SS Duilio.jpg
SS Duilio
History
Italy
Name: SS Duilio
Operator:
Port of registry: Flag of Italy (1861–1946).svg Italy
Route: Genoa-Buenos Aires
Commissioned: 1916
In service: 1923
Out of service: 1943
Fate: Sunk by Allied aircraft 10 July 1944
General characteristics
Tonnage: 24.881 GT
Length: 193,75 m
Beam: 23,20 m
Propulsion: 4 groups of coal combustion engines (later adapted to naphtha), 4 propellers, power: 24.000 cv/axis
Speed: 19.50 knots
Capacity: 1,300 passengers

SS Duilio was the first Italian super ocean liner and one of the largest Italian merchant fleets up until 1925. She was weighed 24,281 gross tons and was the sister of the SS Giulio Cesare, which was launched in 1921. She was constructed for the Italian shipping company “Navigazione Generale Italiana” based in Genoa and constructed by Ansaldo Shipyard owned by Sestri Ponente.

SS Duilio was laid down in 1914 and launched on 9 January 1916 in the Ansaldo Yard but was not completed until 1923. She made her maiden voyage on 29 October 1923 from Naples to New York City. Her safety standards exceeded the norms of the time. For example, she had 17 compartments although only 12 were required by the First International Convention for the Safety of Life at Sea. This would enable her to still float with 4 flooded compartments. One of the first Italian steamships, the Duilio had a complete system of anti-roll cases.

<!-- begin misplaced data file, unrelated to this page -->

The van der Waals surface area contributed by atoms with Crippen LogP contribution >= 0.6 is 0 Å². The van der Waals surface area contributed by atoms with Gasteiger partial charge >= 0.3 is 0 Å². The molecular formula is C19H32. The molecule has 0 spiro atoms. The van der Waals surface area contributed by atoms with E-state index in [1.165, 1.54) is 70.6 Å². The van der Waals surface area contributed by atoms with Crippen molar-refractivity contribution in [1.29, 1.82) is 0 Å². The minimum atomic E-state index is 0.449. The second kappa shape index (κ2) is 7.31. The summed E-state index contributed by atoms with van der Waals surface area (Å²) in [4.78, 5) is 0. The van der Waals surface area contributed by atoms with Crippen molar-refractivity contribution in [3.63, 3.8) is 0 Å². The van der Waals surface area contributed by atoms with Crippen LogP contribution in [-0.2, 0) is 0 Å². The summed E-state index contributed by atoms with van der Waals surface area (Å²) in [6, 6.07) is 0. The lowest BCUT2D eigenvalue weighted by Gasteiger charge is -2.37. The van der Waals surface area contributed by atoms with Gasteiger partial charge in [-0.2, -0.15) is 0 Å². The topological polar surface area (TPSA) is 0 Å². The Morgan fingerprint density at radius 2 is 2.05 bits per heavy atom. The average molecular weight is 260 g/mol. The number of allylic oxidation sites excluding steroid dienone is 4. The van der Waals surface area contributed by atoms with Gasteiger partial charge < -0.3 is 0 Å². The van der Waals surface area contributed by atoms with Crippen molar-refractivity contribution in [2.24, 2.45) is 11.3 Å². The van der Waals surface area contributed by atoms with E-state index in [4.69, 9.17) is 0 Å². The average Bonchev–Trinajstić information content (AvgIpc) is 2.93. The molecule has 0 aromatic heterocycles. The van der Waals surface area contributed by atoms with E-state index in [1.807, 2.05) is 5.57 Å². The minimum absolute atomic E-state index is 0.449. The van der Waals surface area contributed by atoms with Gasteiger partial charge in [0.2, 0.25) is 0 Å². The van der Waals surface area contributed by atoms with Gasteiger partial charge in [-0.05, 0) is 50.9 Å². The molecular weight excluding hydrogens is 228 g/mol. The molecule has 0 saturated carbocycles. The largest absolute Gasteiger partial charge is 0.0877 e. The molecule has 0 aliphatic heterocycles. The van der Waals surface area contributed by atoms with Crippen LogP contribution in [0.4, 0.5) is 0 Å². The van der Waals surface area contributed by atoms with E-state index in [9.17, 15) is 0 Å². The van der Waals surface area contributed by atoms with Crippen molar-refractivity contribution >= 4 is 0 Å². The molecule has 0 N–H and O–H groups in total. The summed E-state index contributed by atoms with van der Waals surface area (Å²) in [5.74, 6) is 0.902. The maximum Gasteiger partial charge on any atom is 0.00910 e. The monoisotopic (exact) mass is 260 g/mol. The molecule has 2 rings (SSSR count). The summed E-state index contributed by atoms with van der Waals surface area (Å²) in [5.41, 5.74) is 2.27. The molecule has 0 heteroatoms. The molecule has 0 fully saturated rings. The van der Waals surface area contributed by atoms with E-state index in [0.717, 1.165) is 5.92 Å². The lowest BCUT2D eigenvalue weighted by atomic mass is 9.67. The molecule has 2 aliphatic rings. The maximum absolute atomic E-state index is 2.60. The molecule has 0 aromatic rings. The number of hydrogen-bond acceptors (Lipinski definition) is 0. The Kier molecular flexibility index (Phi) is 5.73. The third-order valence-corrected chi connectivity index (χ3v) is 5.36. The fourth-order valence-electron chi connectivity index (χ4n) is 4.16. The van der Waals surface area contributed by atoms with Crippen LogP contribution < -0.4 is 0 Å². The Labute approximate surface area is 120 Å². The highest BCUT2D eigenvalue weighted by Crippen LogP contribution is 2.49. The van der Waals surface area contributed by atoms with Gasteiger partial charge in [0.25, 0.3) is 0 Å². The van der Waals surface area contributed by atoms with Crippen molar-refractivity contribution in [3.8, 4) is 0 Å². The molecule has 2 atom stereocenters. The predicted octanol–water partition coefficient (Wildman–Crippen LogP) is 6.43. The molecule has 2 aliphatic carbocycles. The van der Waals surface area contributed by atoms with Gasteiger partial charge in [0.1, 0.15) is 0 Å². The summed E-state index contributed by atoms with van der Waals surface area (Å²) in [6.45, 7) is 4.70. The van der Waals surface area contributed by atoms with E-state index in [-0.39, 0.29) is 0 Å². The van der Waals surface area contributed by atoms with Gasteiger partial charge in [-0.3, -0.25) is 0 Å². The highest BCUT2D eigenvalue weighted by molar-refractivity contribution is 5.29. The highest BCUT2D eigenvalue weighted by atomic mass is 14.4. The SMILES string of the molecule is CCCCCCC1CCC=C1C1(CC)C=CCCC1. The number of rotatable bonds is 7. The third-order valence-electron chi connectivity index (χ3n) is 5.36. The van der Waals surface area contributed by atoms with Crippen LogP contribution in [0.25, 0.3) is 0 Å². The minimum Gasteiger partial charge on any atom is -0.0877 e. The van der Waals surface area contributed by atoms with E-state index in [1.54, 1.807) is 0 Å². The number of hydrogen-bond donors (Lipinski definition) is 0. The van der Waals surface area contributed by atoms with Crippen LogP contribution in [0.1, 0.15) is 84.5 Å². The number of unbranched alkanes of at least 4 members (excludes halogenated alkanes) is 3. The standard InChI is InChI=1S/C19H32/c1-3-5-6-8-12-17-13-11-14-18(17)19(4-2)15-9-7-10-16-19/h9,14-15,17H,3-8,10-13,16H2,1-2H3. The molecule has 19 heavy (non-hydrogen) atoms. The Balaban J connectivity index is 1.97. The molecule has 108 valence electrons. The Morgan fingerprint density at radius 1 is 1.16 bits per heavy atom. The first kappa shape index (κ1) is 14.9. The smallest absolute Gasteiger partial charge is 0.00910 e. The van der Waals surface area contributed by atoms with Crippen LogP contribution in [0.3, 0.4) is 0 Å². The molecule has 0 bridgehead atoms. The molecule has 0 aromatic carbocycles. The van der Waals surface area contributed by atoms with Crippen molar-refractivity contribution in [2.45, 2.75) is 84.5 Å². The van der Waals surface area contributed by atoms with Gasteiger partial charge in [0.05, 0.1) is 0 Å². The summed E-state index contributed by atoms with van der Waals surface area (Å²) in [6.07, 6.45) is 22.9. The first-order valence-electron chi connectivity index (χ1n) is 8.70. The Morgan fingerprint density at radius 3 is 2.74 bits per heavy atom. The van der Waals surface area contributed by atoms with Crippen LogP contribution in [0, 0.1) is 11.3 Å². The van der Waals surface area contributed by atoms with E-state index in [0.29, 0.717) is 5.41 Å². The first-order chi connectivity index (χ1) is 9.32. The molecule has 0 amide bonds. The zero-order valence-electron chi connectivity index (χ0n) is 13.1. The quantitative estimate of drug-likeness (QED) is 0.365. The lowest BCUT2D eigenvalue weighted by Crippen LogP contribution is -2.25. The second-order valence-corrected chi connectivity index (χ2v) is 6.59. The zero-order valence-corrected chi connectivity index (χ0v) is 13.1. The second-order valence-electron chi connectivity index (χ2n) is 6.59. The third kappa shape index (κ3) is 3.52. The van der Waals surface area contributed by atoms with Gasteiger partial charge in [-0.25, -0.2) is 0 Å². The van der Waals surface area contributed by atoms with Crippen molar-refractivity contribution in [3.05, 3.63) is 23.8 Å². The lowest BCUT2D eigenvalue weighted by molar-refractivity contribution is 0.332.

The ship was constructed with coal-fired steam engines for the NaplesNew York City route, but was later transferred to the GenoaBuenos Aires route on 24 July 1928. She was adapted for Naphtha combustion at Pristava and subsequently served on the new Italian line to South Africa alongside the SS Giulio Cesare.

She was chartered to Lloyd Triestino in 1933 and then transferred to Lloyd Triestino in 1936. She was laid up in 1940. In 1942, during the Second World War, SS Duilio was briefly chartered to the International Red Cross, before being laid up at the port of Trieste in 1943, again alongside SS Giulio Cesare. Duilio and Giulio Cesare were sunk there on 10 July 1944, in an attack by Allied aircraft. Her wreckage was salvaged and scrapped in 1948.

Sources

  • Ansaldo, ANSALDO SHIPS, Publishing Edindustria, Rome 1960

References

  • https://web.archive.org/web/20080908110355/http://www.theshipslist.com/ships/descriptions/ShipsD.html